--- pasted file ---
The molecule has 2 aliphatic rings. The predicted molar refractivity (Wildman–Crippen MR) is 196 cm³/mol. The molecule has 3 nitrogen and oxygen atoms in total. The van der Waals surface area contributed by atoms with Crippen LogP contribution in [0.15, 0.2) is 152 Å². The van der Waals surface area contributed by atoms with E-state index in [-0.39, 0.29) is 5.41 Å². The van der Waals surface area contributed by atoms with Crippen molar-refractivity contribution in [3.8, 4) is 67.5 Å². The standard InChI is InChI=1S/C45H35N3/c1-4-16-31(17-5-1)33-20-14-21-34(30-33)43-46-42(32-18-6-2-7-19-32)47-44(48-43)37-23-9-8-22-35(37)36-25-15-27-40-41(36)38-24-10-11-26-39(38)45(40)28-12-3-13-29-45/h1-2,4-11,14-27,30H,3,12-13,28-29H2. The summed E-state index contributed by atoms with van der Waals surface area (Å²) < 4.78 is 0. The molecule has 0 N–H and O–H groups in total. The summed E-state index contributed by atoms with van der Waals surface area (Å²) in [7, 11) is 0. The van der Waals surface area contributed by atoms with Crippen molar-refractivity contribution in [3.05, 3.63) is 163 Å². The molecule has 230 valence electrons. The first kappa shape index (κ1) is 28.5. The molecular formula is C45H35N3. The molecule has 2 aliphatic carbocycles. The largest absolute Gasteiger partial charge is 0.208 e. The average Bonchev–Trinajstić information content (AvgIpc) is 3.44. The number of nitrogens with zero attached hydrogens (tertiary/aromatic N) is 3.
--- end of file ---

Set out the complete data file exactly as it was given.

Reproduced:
The molecule has 2 aliphatic rings. The predicted molar refractivity (Wildman–Crippen MR) is 196 cm³/mol. The molecule has 3 nitrogen and oxygen atoms in total. The van der Waals surface area contributed by atoms with Crippen LogP contribution in [0.15, 0.2) is 152 Å². The van der Waals surface area contributed by atoms with E-state index in [-0.39, 0.29) is 5.41 Å². The van der Waals surface area contributed by atoms with Crippen molar-refractivity contribution in [3.8, 4) is 67.5 Å². The standard InChI is InChI=1S/C45H35N3/c1-4-16-31(17-5-1)33-20-14-21-34(30-33)43-46-42(32-18-6-2-7-19-32)47-44(48-43)37-23-9-8-22-35(37)36-25-15-27-40-41(36)38-24-10-11-26-39(38)45(40)28-12-3-13-29-45/h1-2,4-11,14-27,30H,3,12-13,28-29H2. The summed E-state index contributed by atoms with van der Waals surface area (Å²) < 4.78 is 0. The molecule has 0 N–H and O–H groups in total. The summed E-state index contributed by atoms with van der Waals surface area (Å²) in [7, 11) is 0. The van der Waals surface area contributed by atoms with Crippen molar-refractivity contribution in [3.05, 3.63) is 163 Å². The molecule has 230 valence electrons. The first kappa shape index (κ1) is 28.5. The molecular formula is C45H35N3. The molecule has 2 aliphatic carbocycles. The largest absolute Gasteiger partial charge is 0.208 e. The average Bonchev–Trinajstić information content (AvgIpc) is 3.44. The number of nitrogens with zero attached hydrogens (tertiary/aromatic N) is 3.